Detroit, Michigan 48202


Purpose:

Caffeine is routinely used in the management of apnea of prematurity. Extremely low birth weight (ELBW) infants are at higher risk of mortality and various neonatal morbidities such as bronchopulmonary dysplasia (BPD) for which caffeine has been shown to be beneficial in very low birth weight (VLBW) infants. The investigators' previous unpublished retrospective studies and recently published retrospective studies demonstrated that early caffeine given within 48 hours of age tended to decrease the incidence of death and BPD in ELBW newborns. Retrospective design can be biased as newborns with mild lung disease may have received caffeine early for extubation. There are several studies on pharmacodynamics and pharmacokinetics of caffeine. The data regarding cumulative dosage of caffeine, caffeine levels and BPD outcome is deficient. Primary objective of this study is to test the hypothesis that early caffeine given within 24 hours of life will decrease incidence of mortality and BPD in ventilated ELBW newborns. This study will also test an additional hypothesis that higher caffeine dosage and caffeine levels are associated with decreased mortality and postnatal morbidities in studied newborns.


Study summary:

Parents will be approached either prenatally for an impending delivery of ELBW newborn or within 16 hours of birth. 90 newborns will be randomized to receive early caffeine within 24 hours of life (the "study drug") and 90 newborns will receive a placebo. Either the early caffeine (the "study drug") or placebo will be continued throughout the first 15 days of life. Newborns in the early caffeine group will receive an IV bolus of 20mg/kg followed by IV or PO 5mg/kg daily for 14 days. The clinical team can choose to give PO caffeine if the newborn tolerates >75% of fluid goals by feeds. The clinical and research teams will be blinded; neither will know whether the newborn is receiving early caffeine or placebo. The clinical team will be allowed to use open labeled caffeine as deemed medically necessary after 24 hours of receiving either the early caffeine or placebo. Often this clinical need would be at the time of extubation (peri-extubation) and comprises the "late" caffeine group, which is also the placebo group. Perinatal and postnatal clinical characteristics will be prospectively collected. Clinical team may choose to hold study drug if newborns are placed on high frequency ventilation or if they need sedation drips for surgical procedures. Two blood samples will be collected one at day 7 and one at day 14 for caffeine levels. Data safety monitoring committee will be review mortality and morbidity in each group on a quarterly basis or after recruitment of every 30 newborns whichever happens earlier.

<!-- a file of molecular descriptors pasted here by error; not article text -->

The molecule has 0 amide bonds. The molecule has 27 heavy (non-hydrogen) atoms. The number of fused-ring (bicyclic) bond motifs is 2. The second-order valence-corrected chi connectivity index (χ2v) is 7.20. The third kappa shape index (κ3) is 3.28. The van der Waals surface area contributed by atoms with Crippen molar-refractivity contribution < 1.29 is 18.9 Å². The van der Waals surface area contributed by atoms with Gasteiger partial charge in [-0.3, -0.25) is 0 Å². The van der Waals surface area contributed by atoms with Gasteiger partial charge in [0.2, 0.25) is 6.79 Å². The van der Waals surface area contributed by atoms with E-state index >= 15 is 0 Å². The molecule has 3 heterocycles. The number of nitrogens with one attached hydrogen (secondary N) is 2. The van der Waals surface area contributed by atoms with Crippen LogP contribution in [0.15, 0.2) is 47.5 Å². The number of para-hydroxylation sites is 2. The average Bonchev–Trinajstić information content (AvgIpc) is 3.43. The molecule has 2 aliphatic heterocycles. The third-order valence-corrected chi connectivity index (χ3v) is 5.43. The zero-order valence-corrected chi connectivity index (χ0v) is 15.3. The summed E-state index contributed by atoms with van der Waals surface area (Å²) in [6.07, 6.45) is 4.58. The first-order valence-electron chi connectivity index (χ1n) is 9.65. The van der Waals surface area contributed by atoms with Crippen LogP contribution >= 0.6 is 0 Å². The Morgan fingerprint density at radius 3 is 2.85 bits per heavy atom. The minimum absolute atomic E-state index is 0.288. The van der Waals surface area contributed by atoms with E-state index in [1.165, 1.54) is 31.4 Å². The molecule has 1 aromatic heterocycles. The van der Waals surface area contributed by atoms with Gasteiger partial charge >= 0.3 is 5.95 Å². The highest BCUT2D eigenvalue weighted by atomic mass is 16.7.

Criteria:

Inclusion Criteria: - newborns with birth weight less than or equal to 1000grams and less than 28 weeks of gestation are included if intubated by 12 hours of life Exclusion Criteria: - newborns with known congenital malformation - newborns whose parents refuse consent for the study - newborns who are on high frequency ventilation and/or receiving more than 80% oxygen at 12 hours of age - newborns deemed non-viable by the clinical team (defined as those neonates born at <24 weeks gestation and whose parents are offered withdrawal of support or do not resuscitate by clinical team for severity of cardiorespiratory illness at or before 12 hours of age) - newborns diagnosed with congenital heart disease within the first 12 hours of life (presence of a ventricular septum defect and a patent ductus arteriosus is not an exclusion criteria)


NCT ID:

NCT02524249


Primary Contact:

Principal Investigator
Nitin S Chouthai, MD
Division of Neonatology, Department of Pediatrics, Wayne State University

Nitin S Chouthai, MD
Phone: 3137455638
Email: nchoutha@dmc.org


Backup Contact:

N/A


Location Contact:

Detroit, Michigan 48202
United States

Nitin S Chouthai
Phone: 313-745-5638
Email: nchoutha@med.wayne.edu

Site Status: Recruiting


Data Source: ClinicalTrials.gov

Date Processed: November 19, 2017

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